DOT Finds No Crimes in Failed Horry Terminal
By Mike Cherney, The Sun News, Myrtle Beach, S.C.
Jun. 26–A federal investigation into Horry County’s failed plans to build a new terminal on the west side of Myrtle Beach International Airport found the Federal Aviation Administration could have overseen the project better but did not find evidence of criminal activity.
The Office of Inspector General at the U.S. Department of Transportation is planning future audits of the FAA’s oversight of grants awarded for airport improvements nationwide, a spokesman said, partly as a result of the local investigation that was completed in March and released this week.
The office initiated the investigation after it received a complaint from an area resident about the project. The complaint alleged that the letter submitted to the FAA to receive grant money was fraudulent and there were no public hearings on the project. Those allegations were unwarranted, the report found.
During the investigation, the FAA, which is part of the DOT, told inspectors it did not have enough personnel to oversee every aspect of every project. Instead, it relies on the honesty of grant recipients.
Brian Dettelbach, an assistant inspector general, said in an e-mail that his office found that the FAA and Horry County officials followed most FAA policies. Some actions could have been “performed more effectively” but that did not adversely affect the project, he said.
The project was suspended in April 2007 when Myrtle Beach’s appearance board, which must approve most city construction, voted against it.
Horry County was to receive $43 million from the FAA for the estimated $228 million west side terminal. The county spent about $16 million in federal funds on the project, the report said, and paid back $7 million after the project was canceled.
County Council Chairwoman Liz Gilland said the findings were relatively minor. Any time a large organization is thoroughly vetted, little things are bound to turn up that could have been done better, she said.
“Imagine how much money it cost to do that investigation,” Gilland said. “It’s frustrating and dismaying that there’s that much negative attention being put on our airport.”
But Councilman Marion Foxworth said he agreed with the report. He hoped the county’s airport department was not making the same mistakes in building a new general aviation terminal, which will probably exceed its original $4 million budget.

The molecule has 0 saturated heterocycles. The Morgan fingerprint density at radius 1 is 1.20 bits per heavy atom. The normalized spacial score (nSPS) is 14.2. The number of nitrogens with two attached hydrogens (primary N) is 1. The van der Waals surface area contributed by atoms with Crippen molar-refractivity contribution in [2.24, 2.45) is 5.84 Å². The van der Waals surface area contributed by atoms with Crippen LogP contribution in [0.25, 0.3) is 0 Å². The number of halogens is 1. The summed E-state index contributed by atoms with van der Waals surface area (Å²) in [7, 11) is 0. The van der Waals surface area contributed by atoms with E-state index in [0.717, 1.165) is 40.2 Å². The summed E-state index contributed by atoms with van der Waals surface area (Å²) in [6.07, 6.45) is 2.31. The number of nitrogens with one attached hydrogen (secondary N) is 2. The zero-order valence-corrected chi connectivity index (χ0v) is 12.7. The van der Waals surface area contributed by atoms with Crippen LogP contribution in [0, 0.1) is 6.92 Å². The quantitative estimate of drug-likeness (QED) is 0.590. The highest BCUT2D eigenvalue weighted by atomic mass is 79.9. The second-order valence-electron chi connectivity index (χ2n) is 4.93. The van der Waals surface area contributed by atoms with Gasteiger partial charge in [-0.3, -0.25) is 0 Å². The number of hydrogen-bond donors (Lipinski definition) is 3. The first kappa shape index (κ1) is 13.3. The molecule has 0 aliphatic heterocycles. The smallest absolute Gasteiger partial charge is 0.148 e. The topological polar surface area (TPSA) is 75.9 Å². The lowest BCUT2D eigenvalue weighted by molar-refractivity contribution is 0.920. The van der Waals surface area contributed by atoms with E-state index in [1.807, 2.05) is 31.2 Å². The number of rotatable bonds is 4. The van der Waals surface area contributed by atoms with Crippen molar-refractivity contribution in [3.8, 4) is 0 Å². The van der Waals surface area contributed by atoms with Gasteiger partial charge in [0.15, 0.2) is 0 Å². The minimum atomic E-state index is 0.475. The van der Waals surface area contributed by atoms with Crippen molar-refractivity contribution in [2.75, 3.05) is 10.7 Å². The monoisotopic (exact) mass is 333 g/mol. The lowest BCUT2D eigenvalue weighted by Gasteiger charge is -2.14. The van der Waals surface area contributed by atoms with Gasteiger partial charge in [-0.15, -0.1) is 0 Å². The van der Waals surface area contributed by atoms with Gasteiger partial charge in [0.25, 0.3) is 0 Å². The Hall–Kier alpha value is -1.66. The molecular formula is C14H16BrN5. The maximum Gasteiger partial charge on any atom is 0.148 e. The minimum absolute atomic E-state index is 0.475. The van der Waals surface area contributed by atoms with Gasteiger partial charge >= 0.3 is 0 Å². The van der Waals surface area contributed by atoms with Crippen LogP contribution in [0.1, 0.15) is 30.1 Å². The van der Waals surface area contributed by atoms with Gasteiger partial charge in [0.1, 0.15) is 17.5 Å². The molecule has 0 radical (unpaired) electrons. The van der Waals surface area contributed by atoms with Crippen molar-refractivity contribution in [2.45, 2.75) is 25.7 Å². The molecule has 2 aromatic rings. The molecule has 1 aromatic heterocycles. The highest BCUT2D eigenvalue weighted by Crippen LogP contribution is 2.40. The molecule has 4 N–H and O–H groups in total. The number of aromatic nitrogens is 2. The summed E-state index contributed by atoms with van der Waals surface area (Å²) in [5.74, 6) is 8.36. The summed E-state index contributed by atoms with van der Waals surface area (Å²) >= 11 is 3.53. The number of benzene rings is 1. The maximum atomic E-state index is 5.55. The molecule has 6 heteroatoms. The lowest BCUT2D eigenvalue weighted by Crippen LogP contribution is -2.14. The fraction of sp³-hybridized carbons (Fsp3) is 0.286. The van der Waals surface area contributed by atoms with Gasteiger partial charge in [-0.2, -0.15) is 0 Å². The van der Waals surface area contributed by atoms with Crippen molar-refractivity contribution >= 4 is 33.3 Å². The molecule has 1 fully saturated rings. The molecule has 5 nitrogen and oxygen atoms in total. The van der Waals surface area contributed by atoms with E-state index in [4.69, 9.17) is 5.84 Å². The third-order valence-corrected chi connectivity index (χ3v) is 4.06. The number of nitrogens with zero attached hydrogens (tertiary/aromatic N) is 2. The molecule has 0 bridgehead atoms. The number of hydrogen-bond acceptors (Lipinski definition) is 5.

The investigation began after Doug Decker, a retired executive in the aviation construction division at Johnson Controls who lives in Pawleys Island, complained to the inspector general’s office.
“The investigators in the field did an excellent job,” Decker said. “I think there are some technical conclusions that they arrived at that are not proper, and I intend to redress to the inspector general.”
The investigation did turn up an instance where county officials did not follow FAA procurement policies. In early 2006, HNTB, the county’s design firm, left the project when the county did not agree to pay extra design fees.
Skanska USA, the construction manager, hired another firm — Gresham Smith & Partners — to complete the design work. Skanska only considered four firms with ties to Skanska and did not go through a public bid process, contrary to FAA guidelines, the federal report said.
After HNTB’s departure, the county also modified the contract with Skanska to make the company responsible for finishing the terminal’s design, instead of only its construction. The change was significant, so the county should have sought offers from other firms, the report said.
No federal funds were used for the contract changes, so the report found no illegal action had taken place.
The federal investigation also found that Horry County used FAA funds for a fence that contained some foreign steel. Federal law requires projects using FAA funds to use all U.S.-made materials.
The law does allow exemptions if the materials are 60 percent American-made. The fencing at Grand Stand Airport was 98.2 percent American steel, the report found. Still, the county should have requested an exemption, the report said.
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Contact MIKE CHERNEY at 444-1765.
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